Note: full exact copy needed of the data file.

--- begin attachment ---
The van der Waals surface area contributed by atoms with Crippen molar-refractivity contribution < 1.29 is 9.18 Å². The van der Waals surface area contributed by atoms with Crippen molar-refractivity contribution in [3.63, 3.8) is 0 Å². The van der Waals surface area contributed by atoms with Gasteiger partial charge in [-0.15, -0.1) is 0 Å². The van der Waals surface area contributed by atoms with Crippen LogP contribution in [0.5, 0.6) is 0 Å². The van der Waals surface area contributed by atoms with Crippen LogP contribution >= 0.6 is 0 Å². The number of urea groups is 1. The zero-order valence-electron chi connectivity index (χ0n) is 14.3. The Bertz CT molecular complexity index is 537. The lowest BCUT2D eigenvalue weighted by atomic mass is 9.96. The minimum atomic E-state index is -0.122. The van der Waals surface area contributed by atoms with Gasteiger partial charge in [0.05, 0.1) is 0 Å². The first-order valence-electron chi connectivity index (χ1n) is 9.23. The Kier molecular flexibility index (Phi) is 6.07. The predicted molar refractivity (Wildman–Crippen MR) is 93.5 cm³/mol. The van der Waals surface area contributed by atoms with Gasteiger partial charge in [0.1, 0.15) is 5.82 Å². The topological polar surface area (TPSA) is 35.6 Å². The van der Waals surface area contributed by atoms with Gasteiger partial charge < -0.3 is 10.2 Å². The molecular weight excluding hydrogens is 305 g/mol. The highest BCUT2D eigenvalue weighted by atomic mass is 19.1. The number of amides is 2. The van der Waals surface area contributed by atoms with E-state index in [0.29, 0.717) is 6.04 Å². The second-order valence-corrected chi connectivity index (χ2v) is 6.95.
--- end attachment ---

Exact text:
The van der Waals surface area contributed by atoms with Crippen molar-refractivity contribution < 1.29 is 9.18 Å². The van der Waals surface area contributed by atoms with Crippen molar-refractivity contribution in [3.63, 3.8) is 0 Å². The van der Waals surface area contributed by atoms with Gasteiger partial charge in [-0.15, -0.1) is 0 Å². The van der Waals surface area contributed by atoms with Crippen LogP contribution in [0.5, 0.6) is 0 Å². The van der Waals surface area contributed by atoms with Crippen LogP contribution >= 0.6 is 0 Å². The number of urea groups is 1. The zero-order valence-electron chi connectivity index (χ0n) is 14.3. The Bertz CT molecular complexity index is 537. The lowest BCUT2D eigenvalue weighted by atomic mass is 9.96. The minimum atomic E-state index is -0.122. The van der Waals surface area contributed by atoms with Gasteiger partial charge in [0.05, 0.1) is 0 Å². The first-order valence-electron chi connectivity index (χ1n) is 9.23. The Kier molecular flexibility index (Phi) is 6.07. The predicted molar refractivity (Wildman–Crippen MR) is 93.5 cm³/mol. The van der Waals surface area contributed by atoms with Gasteiger partial charge in [0.1, 0.15) is 5.82 Å². The topological polar surface area (TPSA) is 35.6 Å². The van der Waals surface area contributed by atoms with Gasteiger partial charge < -0.3 is 10.2 Å². The molecular weight excluding hydrogens is 305 g/mol. The highest BCUT2D eigenvalue weighted by atomic mass is 19.1. The number of amides is 2. The van der Waals surface area contributed by atoms with E-state index in [0.29, 0.717) is 6.04 Å². The second-order valence-corrected chi connectivity index (χ2v) is 6.95.